I didn’t actually say that €80k is a great deal. I was just pointing out that you can’t build the same quality for that price today, even with land at €0. So what happens when the inventory disappears? They will build again one day, but much cheaper housing. Prices will be lower, but so will quality.

    In the short term prices will drop even further in these working class Spanish areas. That €80k flat might end up selling for €35k, which really will be a great deal for the buyer. When they build again, it will cost €30k to build, not €300k, and the quality will match the price.

    What if it is not possible to build at €30k? Then no new housing will be built in these working class areas.

    I don’t know about the future, I wish I did, I will just make money trading currencies.

    What I do know is that they were talking about giant 3D printers spitting out homes way cheaper and way faster than current ways.

    A dream. But who knows…

    That’s actually one of the coolest ideas I have heard in a long time. There are some companies that at the moment build entire houses in factories and then ship them but I’m not sure how much mony they are saving on it. A friend with a 3D printer has been trying lots of cool stuff out. One of them being parts for his hunting riffles. Worked really well but ofcourse he didn’t try making a barrel since it would fail misserably and I even think it would have been to big for his printer anyway. 😀

  • #117453
    Profile photo of Anonymous
    Anonymous
    Participant

    @mark wrote:

    Aussie,

    This is a fascinating question.

    I didn’t actually say that €80k is a great deal. I was just pointing out that you can’t build the same quality for that price today, even with land at €0. So what happens when the inventory disappears? They will build again one day, but much cheaper housing. Prices will be lower, but so will quality.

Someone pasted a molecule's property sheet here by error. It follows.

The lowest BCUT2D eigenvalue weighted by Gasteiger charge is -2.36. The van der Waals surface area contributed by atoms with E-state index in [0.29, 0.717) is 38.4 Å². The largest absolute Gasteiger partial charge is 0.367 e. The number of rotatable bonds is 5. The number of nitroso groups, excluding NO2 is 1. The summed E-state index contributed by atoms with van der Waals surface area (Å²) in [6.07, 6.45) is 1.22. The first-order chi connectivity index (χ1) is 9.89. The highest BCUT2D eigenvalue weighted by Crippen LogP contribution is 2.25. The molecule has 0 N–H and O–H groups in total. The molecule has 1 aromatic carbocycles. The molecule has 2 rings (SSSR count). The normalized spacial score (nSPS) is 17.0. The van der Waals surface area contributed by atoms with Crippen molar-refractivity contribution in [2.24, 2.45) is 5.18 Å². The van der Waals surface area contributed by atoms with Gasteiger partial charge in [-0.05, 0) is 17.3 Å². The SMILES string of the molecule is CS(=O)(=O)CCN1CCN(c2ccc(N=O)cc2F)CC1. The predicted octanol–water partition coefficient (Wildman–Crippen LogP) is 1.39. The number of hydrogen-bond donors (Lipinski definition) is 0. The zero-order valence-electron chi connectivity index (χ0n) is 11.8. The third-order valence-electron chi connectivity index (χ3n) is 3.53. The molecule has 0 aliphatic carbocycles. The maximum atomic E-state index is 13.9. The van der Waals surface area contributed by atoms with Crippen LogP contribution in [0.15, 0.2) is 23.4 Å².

In the short term prices will drop even further in these working class Spanish areas. That €80k flat might end up selling for €35k, which really will be a great deal for the buyer. When they build again, it will cost €30k to build, not €300k, and the quality will match the price.

    What if it is not possible to build at €30k? Then no new housing will be built in these working class areas.

    But are these properties really ‘worth’ their build costs, are the build costs even true? Are they real quality or usual Spanish quality which means subcontracted out watered down cement etc. etc. I can’t believe that these 300k properties were built any better than ten years ago and in ten years time we hope that building regulations will be ahered to so therefore future builds ‘should’ be better quality than what is standing at this point in time.

    80k sounds good but it still is a working class area, which therefore might move up a bit…..but the properties were never worth 150k let alone the 300k prices.

    ?

  • #117456
    Profile photo of Anonymous
    Anonymous
    Participant

    @itsme. today you are saying the properties are worth €80k !!! like few years ago what they being sold for was taken as their worth. It therefore stands to reason that when they become €30k that will be there worth.

  • #58020
    Profile photo of The Australian
    The Australian
    Participant

    To me a property is worth 12 years the annual market rent. If it’s below that, for me it’s cheap enough to buy, otherwise it’s not.